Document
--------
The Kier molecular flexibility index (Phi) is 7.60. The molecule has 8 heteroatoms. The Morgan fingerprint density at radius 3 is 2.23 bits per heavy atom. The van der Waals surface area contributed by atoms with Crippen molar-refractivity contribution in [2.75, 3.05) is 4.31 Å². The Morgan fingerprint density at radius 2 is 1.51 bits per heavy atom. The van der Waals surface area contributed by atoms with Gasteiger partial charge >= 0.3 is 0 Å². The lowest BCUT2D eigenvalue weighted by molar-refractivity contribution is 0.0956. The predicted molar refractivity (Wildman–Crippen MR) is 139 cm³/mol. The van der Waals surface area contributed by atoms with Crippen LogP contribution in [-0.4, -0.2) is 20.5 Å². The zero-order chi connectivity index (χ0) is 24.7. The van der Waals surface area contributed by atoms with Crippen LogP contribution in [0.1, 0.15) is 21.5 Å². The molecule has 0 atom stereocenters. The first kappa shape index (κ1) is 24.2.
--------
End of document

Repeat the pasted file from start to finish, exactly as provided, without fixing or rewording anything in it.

The Kier molecular flexibility index (Phi) is 7.60. The molecule has 8 heteroatoms. The Morgan fingerprint density at radius 3 is 2.23 bits per heavy atom. The van der Waals surface area contributed by atoms with Crippen molar-refractivity contribution in [2.75, 3.05) is 4.31 Å². The Morgan fingerprint density at radius 2 is 1.51 bits per heavy atom. The van der Waals surface area contributed by atoms with Gasteiger partial charge >= 0.3 is 0 Å². The lowest BCUT2D eigenvalue weighted by molar-refractivity contribution is 0.0956. The predicted molar refractivity (Wildman–Crippen MR) is 139 cm³/mol. The van der Waals surface area contributed by atoms with Crippen LogP contribution in [-0.4, -0.2) is 20.5 Å². The zero-order chi connectivity index (χ0) is 24.7. The van der Waals surface area contributed by atoms with Crippen LogP contribution in [0.1, 0.15) is 21.5 Å². The molecule has 0 atom stereocenters. The first kappa shape index (κ1) is 24.2.